Duckworth, Durbin Applaud USDA Programs Helping Ensure Communities Across Illinois Have Safe, Clean Water
WASHINGTON, D.C. – U.S. Senator Tammy Duckworth (D-IL), Chair of the U.S. Senate Environment and Public Works’ (EPW) Subcommittee on Fisheries, Water and Wildlife, and Senate Majority Whip Dick Durbin (D-IL) announced that an infusion of support from the United States Department of Agriculture’s (USDA) Water and Waste Disposal Loans and Grants Program will be awarded to 12 Illinois communities and organizations to help rural communities across the state modernize and protect their drinking water and wastewater infrastructure.
“Helping rural communities upgrade their water infrastructure systems is critical to upholding every American’s right to clean water—no matter their zip code, the color of their skin or the size of their income,” Duckworth said. “I’m proud to announce this support for water infrastructure alongside Senator Durbin, and I will continue to advocate for much needed updates in our water systems to improve lives all across Illinois and our nation.”
“Clean water is a right, not a luxury,” Durbin said. “Today’s federal funding announcement will help several communities deliver clean drinking water and appropriately deal with wastewater. I will continue to work with Senator Duckworth to help modernize water infrastructure across Illinois.”
Under this announcement, the following Illinois communities and organizations will receive loans and grants through the USDA, totaling $34,946,080:
· EJ Water Cooperative, Inc. is expected to receive a $960,000 grant and a $3,537,000 loan to construct a reservoir that will provide 28,306 residents in south central Illinois with updated water infrastructure.
· The Village of Kane is expected to receive a $36,000 grant to help complete decommission of two septic tanks, sidewalk replacement and repair to street damage. This will benefit 438 Illinoisans.
· Greene County Rural Water District is expected to receive a $400,000 grant and a $300,000 loan to extend water main by approximately 10 miles and update the Village of Kane’s water treatment plant. These projects will benefit 2,454 Illinoisans.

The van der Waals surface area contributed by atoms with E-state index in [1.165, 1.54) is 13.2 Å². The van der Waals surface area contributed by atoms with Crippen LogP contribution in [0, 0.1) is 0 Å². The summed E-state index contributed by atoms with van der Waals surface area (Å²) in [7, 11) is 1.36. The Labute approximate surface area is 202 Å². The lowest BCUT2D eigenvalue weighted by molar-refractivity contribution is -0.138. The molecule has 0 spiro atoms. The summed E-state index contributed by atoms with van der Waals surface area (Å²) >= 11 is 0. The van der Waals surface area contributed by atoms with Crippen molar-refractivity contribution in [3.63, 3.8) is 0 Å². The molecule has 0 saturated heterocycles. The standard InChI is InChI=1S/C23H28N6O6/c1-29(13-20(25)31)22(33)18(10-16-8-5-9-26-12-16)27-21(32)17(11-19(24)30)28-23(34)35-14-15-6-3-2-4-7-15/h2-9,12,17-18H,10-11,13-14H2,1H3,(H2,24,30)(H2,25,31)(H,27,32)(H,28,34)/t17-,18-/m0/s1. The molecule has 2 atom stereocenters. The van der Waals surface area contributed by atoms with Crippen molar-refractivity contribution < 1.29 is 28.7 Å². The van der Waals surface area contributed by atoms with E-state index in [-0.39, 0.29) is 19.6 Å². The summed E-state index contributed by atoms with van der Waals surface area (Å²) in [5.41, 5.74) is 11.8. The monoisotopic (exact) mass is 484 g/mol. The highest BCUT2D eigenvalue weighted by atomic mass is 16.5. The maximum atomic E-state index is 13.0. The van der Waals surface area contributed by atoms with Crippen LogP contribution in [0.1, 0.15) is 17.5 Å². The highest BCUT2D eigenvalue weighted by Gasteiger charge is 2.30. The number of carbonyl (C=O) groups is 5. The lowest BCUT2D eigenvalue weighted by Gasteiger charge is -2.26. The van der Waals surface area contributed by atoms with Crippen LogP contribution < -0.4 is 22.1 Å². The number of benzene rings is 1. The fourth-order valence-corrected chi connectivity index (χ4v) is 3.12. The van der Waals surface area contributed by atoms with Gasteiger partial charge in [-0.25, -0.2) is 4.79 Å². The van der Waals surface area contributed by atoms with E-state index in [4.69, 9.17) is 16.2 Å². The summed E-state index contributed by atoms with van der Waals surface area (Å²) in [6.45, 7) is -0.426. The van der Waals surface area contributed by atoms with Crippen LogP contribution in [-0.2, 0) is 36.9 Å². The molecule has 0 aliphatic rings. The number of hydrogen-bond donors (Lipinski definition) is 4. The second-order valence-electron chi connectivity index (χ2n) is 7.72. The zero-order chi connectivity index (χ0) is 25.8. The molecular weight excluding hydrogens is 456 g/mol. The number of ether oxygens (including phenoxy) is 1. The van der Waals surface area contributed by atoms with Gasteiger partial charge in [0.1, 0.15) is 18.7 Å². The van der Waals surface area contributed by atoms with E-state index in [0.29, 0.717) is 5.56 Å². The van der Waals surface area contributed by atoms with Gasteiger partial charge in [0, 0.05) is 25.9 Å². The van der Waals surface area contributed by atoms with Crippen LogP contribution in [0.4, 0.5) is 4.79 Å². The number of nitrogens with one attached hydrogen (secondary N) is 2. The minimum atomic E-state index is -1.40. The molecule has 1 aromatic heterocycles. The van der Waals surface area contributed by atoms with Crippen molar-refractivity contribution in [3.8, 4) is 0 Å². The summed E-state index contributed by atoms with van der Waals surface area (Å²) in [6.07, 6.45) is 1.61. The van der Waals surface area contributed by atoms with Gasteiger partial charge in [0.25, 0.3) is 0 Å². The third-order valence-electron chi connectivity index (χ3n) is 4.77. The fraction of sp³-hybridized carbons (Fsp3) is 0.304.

· The City of McLeansboro is expected to receive a $4,432,000 grant and a $9,000,000 loan to make sewer improvements to McLeansboro's collection and treatment plant. This project will not only serve 2,883 Illinoisans but will also reduce costs and burden of maintaining the current inefficient water system.
· The Village of Andover is expected to receive a $250,000 grant and a $1,734,000 loan to establish a second water source and update the community’s water treatment plant to better serve 578 Illinoisans.
· Gateway Regional Water Company in Marion County is expected to receive a $1,135,000 grant and a $1,028,000 loan to address water supply needs for Farina Farms, the city of Kinmundy and the Gateway Transmission System. This will 1,314 Illinoisans.
· Scott-Morgan-Greene Water Cooperative is expected to receive a $200,400 grant and a $1,647,000 loan to construct approximately 20 miles of water mains and a master meter that will serve Illinoisans in Scott, Morgan and Greene counties.
· Western Wayne Water District is expected to receive a $4,747,080 loan to refinance an existing Rural Development loan and financially strengthen the District so it can continue to provide water service to over 3800 residents in Wayne County.
· Clay County Water, Inc. is expected to receive a $694,600 loan to improve the quantity and quality of the existing water available for 100 Illinoisans by constructing 5.4 miles of four inch and six inch water line and installing a new master meter.
· Jersey County Rural Water Company, Inc. is expected to receive a $1,243,000 loan to update the county’s water system, including constructing a water line. This project will serve 18,695 Illinoisans.
· The Village of Bement is expected to receive a $1,332,000 loan to construct 5,850 linear feet of new six inch water main that will help ensure the elimination of water main breaks and alleviate a health and sanitary issue for 1,730 Illinoisans.
· The Village of Carbon Cliff is expected to receive a $2,270,000 loan to ensure the area has clean, safe water by constructing a new water treatment plant and installing pipe and electrical conductors between the existing water plant and the new treatment plant to carry raw and finished water between the two buildings.
In April, the Senate passed Duckworth’s bipartisan Drinking Water and Wastewater Infrastructure Act by a vote of 89-2, which would upgrade aging water infrastructure, address the threat of climate change on our water systems, invest in new technologies and provide assistance to marginalized communities. Last month, President Biden signed the historic Bipartisan Infrastructure Deal into law which included Duckworth’s water provisions.
The USDA’s Water & Waste Disposal Loan & Grant Program provides funding for clean, reliable drinking water and wastewater infrastructure for homes and businesses in eligible rural and working communities.